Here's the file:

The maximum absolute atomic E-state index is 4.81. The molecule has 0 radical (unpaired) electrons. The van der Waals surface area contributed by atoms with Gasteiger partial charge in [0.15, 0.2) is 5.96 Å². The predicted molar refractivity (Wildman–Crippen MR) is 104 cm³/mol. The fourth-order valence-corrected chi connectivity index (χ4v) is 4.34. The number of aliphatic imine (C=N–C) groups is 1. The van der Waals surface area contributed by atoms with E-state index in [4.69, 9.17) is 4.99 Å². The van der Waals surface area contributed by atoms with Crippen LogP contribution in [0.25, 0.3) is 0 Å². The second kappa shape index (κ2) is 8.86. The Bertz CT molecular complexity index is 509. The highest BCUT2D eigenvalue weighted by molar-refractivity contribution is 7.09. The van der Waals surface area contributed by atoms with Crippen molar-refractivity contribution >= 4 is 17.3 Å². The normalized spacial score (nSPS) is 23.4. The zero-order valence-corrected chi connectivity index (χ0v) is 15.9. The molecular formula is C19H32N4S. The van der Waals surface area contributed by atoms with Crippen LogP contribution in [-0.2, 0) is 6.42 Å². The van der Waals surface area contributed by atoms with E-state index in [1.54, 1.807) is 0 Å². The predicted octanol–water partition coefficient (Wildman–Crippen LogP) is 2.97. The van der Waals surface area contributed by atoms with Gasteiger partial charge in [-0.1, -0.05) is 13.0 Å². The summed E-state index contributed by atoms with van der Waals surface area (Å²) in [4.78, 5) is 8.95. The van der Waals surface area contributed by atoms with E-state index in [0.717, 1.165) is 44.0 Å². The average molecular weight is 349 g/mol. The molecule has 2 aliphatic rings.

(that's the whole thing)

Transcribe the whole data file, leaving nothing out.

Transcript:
The maximum absolute atomic E-state index is 4.81. The molecule has 0 radical (unpaired) electrons. The van der Waals surface area contributed by atoms with Gasteiger partial charge in [0.15, 0.2) is 5.96 Å². The predicted molar refractivity (Wildman–Crippen MR) is 104 cm³/mol. The fourth-order valence-corrected chi connectivity index (χ4v) is 4.34. The number of aliphatic imine (C=N–C) groups is 1. The van der Waals surface area contributed by atoms with E-state index in [4.69, 9.17) is 4.99 Å². The van der Waals surface area contributed by atoms with Crippen LogP contribution in [0.25, 0.3) is 0 Å². The second kappa shape index (κ2) is 8.86. The Bertz CT molecular complexity index is 509. The highest BCUT2D eigenvalue weighted by molar-refractivity contribution is 7.09. The van der Waals surface area contributed by atoms with Crippen molar-refractivity contribution >= 4 is 17.3 Å². The normalized spacial score (nSPS) is 23.4. The zero-order valence-corrected chi connectivity index (χ0v) is 15.9. The molecular formula is C19H32N4S. The van der Waals surface area contributed by atoms with Crippen LogP contribution in [-0.2, 0) is 6.42 Å². The van der Waals surface area contributed by atoms with E-state index in [1.54, 1.807) is 0 Å². The predicted octanol–water partition coefficient (Wildman–Crippen LogP) is 2.97. The van der Waals surface area contributed by atoms with Gasteiger partial charge in [-0.1, -0.05) is 13.0 Å². The summed E-state index contributed by atoms with van der Waals surface area (Å²) in [4.78, 5) is 8.95. The van der Waals surface area contributed by atoms with E-state index in [0.717, 1.165) is 44.0 Å². The average molecular weight is 349 g/mol. The molecule has 2 aliphatic rings.